Jiuxiao Hao,Xiujin Wang,Hui Wang. Investigation of polyhydroxyalkanoates (PHAs) biosynthesis from mixed culture enriched by valerate-dominant hydrolysate[J]. Front. Environ. Sci. Eng., 2017, 11(1): 5.
 URL:  
http://academic.hep.com.cn/fese/EN/10.1007/s11783-017-0896-8
http://academic.hep.com.cn/fese/EN/Y2017/V11/I1/5
VFAs/(C mmol·L1) biomass enrichment batch tests a)
valerate-dominant hydrolysate
(#1)
acetate-dominant hydrolysate b)
(#2)
single iso-Val
(#3)
single n-Val
(#4)
mixed iso-/n-Val c)
(#5)
pure Val c)
(#5)
pure Pro
(#6)
Val-Pro 1:1
(#7)
total 100 100 100 100 100 100 100 100
acetate 25 50 0 0 0 0 0 0
propionate 12.5 25 0 0 0 0 100 50
butyrate 12.5 25 0 0 0 0 0 0
iso-valerate 25 0 100 0 50 50 0 25
n-valerate 25 0 0 100 50 50 0 25
Tab.1  Composition of VFAs in different substrates for PHAs culture enrichment and batch experiments
Fig.1  Cyclic profiles of (a) substrate utilization and PHAs production in two SBRs, and the usage of individual VFA in (b) valerate-hydrolysate SBR and (c) acetate-hydrolysate SBR (“Valerate” includes iso-valerate and n-valerate, bars= S.D., n = 3)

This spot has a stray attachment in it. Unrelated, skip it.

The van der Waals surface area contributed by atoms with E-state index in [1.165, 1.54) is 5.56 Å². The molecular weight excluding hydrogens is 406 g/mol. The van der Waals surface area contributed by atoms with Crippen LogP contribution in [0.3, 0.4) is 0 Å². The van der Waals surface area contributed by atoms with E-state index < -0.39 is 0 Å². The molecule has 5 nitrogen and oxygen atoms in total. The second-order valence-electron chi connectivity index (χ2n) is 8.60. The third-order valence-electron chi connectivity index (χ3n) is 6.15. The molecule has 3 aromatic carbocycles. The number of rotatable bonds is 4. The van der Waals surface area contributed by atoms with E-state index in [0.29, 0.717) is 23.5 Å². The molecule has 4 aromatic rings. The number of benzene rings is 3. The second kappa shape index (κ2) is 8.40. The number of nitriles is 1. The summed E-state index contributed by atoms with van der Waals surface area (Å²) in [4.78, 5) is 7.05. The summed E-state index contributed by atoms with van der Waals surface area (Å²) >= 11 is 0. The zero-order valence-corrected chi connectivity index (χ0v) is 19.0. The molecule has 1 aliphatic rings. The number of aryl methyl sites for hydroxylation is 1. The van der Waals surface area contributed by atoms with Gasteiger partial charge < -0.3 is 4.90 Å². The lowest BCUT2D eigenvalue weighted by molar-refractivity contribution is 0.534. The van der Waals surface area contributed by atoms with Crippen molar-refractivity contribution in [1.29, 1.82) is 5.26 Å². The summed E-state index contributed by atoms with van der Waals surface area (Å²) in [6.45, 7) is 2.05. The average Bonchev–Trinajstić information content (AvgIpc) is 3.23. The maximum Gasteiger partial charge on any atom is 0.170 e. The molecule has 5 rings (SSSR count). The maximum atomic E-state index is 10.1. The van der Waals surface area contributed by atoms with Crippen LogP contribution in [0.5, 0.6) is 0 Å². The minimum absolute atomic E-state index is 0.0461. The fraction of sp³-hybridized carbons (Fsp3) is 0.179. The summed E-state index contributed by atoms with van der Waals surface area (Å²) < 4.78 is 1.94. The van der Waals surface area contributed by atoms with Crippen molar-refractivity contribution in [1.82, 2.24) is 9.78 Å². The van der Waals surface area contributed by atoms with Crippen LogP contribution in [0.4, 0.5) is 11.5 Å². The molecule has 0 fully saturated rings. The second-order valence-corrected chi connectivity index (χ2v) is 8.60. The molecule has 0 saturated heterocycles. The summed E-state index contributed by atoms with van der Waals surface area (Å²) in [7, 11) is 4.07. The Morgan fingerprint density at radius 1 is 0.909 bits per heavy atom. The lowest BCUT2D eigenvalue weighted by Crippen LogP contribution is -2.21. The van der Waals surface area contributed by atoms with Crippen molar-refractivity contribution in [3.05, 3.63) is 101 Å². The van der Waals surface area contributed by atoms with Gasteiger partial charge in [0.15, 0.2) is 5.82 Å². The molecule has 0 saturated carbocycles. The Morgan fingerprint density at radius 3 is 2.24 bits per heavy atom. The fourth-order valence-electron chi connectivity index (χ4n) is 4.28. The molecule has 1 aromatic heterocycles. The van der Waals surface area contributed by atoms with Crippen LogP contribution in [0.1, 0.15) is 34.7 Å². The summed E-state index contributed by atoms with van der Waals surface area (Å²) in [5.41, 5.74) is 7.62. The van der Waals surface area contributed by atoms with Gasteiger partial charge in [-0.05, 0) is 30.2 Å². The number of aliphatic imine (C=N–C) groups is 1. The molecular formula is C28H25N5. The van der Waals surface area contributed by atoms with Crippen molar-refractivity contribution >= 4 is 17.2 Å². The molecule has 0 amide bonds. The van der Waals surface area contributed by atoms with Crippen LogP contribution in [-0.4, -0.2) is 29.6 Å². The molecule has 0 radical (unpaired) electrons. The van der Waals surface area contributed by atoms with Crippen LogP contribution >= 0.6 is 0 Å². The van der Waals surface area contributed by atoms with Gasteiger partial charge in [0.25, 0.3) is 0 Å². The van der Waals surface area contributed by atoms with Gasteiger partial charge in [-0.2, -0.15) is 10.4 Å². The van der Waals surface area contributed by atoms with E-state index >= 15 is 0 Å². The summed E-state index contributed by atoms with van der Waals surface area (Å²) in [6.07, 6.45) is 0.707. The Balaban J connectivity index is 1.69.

Fig.2  Concentrations of CDW, PHAs and active biomass (X) during one cycle in (a) valerate-hydrolysate SBR and (b) acetate-hydrolysate SBR, and (c) compositions of synthesized PHAs (The red and blue dashed lines mark the end of feast phase, bars= S.D., n = 3)
parameter valerate-hydrolysate
enriched culture
acetate-hydrolysate
enriched culture
species richness species richness
Phylum level a) Proteobacteria 85.25% Proteobacteria 71.00%
Bacteroidetes 14.51% Bacteroidetes 28.64%
Genus level a) Brevundimonas 80.90% Brevundimonas 63.81%
Sphingobacterium 14.05% Sphingobacterium 27.78%
Paenochrobactrum 1.42%
Devosia 1.31%
Pseudaminobacter 1.03%
Chao 1 richness b) 297.38 384.77
ACE richness b) 334.82 399.15
Tab.2  Relative taxonomic abundance at phylum and genus levels for valerate-hydrolysate enriched culture and acetate-hydrolysate enriched culture, and their species richness
Fig.3  (a) Substrate utilization, (b) PHAs production and (c) PHAs composition from batch test by valerate-hydrolysate enriched culture with acetate-hydrolysate (bars= S.D., n = 3)
Fig.4  PHAs production behaviors of valerate-hydrolysate enriched culture with (a) iso-valerate, (b) n-valerate, and (c) mixed iso-/n-valerate, as well as (d) their PHAs compositions at the moment with maximum PHAs concentration (bars= S.D., n = 3)
substrate b) qValc) /(C mmol·(L·h)1) qProc) /(C mmol·(L·h)1) PHAmax /(g·L1) Xmax /(g·L1) YPHA/Sd) /(C mmol per C mmol) YX/Sd) /(C mmol per C mmol) 3HB/3HV/3H2MV /mol% qPHAd) /(g·(L·h)1) q3HV24h /(g·(L·h)1) q3H2MV24h /(g·(L·h)1)